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Celtic Mythology as example of Promethean Transmission – The Apollonian Transmission


The tone of the Celtic myth, as it has come down to us, is wholly distinct from the Norse myth. Here we encounter less youthful anxiety, cataclysmic violence, gallows’ humor and simple madness. Though there is certainly violence and warriorhood.

Readers may not have to be reminded that the Celts, particularly in the regions from which these myths originate, such as Ireland and Wales, are of a more admixed nature than the Nordic types that would come to dominate. Here “Phoenician” admixture is perhaps likely. The Pataikoi that the Phoenicians bore on the front of their ships, refers to the proto-Jewish Ptah or Vulcan. This is all we need to know.

Here we see a “Germanic tribe” at a different life stage, with a Semitic admixture more far advanced. Perhaps as well, in some cases, distance from a potent and militarized empire creates a calmer tone. With the Chthonic figure of Dagda, a figure whom bears a cauldron and a club or hammer, we find that the Semitic element has ascended. Here he is the Chieftain God.

Indeed, the Interpretatio Romana records the Gauls or Celts to have followed Heracles or Mercury. The Cauldron as well as a symbol, often connected to the Holy Grail, plays saliently in Celtic myth. Here it even appears as a cauldron of rebirth, a central vaginal symbol, where men enter and emerge changed, sometimes for the worse. Here we find “baptism,” intermixture and so forth. Here we find some Jungian precedent for America’s “Melting Pot” which may have developed as a conscious reference to symbols also found in Vulcan’s forge.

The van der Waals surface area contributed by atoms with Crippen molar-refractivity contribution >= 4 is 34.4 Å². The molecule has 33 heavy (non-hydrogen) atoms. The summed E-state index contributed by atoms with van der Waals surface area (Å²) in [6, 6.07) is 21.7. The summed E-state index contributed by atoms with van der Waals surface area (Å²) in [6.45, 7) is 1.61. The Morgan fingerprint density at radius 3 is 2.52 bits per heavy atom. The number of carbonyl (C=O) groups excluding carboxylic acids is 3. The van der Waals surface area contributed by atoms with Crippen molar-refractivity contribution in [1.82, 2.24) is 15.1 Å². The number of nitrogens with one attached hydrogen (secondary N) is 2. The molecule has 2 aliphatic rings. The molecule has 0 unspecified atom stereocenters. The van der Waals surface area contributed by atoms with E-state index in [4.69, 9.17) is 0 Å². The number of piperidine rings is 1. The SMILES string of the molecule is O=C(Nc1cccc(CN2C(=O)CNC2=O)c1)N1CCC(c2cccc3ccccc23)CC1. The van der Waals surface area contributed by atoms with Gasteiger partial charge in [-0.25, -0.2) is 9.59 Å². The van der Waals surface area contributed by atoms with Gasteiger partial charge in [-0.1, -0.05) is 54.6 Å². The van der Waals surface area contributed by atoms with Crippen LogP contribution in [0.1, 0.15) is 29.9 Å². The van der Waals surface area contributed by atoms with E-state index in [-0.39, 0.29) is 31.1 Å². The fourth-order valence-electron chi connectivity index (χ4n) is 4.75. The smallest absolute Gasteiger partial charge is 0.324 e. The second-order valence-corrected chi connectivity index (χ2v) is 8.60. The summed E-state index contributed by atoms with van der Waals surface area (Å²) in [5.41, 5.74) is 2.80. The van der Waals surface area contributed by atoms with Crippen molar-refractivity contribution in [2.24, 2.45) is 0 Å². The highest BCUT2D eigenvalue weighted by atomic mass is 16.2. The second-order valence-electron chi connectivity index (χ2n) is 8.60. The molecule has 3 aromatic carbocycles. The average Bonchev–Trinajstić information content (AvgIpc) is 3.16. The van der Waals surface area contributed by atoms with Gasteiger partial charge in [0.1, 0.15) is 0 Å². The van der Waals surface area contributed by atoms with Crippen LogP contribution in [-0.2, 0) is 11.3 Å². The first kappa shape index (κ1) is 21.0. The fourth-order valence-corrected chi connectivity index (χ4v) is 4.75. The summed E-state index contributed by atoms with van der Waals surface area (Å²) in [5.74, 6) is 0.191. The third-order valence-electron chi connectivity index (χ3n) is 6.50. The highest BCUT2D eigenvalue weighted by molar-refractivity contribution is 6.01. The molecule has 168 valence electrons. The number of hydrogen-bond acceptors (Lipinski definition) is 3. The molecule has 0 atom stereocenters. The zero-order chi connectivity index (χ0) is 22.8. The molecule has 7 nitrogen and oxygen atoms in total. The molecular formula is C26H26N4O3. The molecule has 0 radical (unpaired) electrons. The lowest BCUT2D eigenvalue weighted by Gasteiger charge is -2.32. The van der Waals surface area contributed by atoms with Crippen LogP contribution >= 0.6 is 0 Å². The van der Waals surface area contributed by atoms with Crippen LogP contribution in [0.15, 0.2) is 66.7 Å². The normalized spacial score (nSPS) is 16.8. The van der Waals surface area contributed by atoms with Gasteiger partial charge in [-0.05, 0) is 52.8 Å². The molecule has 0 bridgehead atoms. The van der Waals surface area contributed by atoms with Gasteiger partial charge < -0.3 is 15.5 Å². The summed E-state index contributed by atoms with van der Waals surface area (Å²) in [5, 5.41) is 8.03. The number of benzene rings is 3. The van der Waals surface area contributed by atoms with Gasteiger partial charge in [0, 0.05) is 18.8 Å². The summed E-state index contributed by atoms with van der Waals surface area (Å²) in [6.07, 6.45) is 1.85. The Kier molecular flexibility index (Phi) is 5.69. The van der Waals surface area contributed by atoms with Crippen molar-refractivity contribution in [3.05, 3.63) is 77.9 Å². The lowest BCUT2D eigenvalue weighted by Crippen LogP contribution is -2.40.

People will point to the Apollonian nature of Celtic myth and especially to figures like Lugh and the hero Cuchulain. Again, Dagda is king here. They are in the end more “Michaeline” and “Angelic” than Apollonian. Cuchulain, for his part, derives his name from Culann. His name means Culann’s hound. Culann is a Vulcanian smith figure, like Regin, under whom the Apollonian Sigurd apprentices.

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People will point to the Apollonian nature of Celtic myth and especially to figures like Lugh and the hero Cuchulain. Again, Dagda is king here. They are in the end more “Michaeline” and “Angelic” than Apollonian. Cuchulain, for his part, derives his name from Culann. His name means Culann’s hound. Culann is a Vulcanian smith figure, like Regin, under whom the Apollonian Sigurd apprentices.

Yet the dramatic conflict that appears between Regin and Sigurd on the eve of Ragnarok is absent here. The Celts went quietly into the night, becoming less and less meaningful peoples on the world stage. Indeed, Celtic Myth is a world obsessed with the afterworld and otherworlds, where the veil between reality and dream is paper thin. The Arthurian Avalon, for example, comes especially from this myth body and not from a blood hungry Valhalla. Here again we see the “down going.”

The Tuatha de Danann though become the final symbol of the Celts. Here it is understood a noble, ancient race of Elves, ceded the world, went to live in sidhes underground. In plain English, the more racially youthful Nordic element disappeared. It is correct to relate the Tuatha de Danann to the Light Elves of Norse myth, noble, sacrificing, dwindling, Angelic Nords under Semitic direction.

Norse myth is intelligent, clever, witty, brutal Celtic myth is astonishingly beautiful and enchanting if also wane and tragic. We require beautiful, intelligent and Aryan. The only sadness in our Art is that that depicts the passing of a great and worthy enemy, because, tragically, it was either us or him. We learn from everything with the discerning eye, with Interpretatio Romana.

 

 





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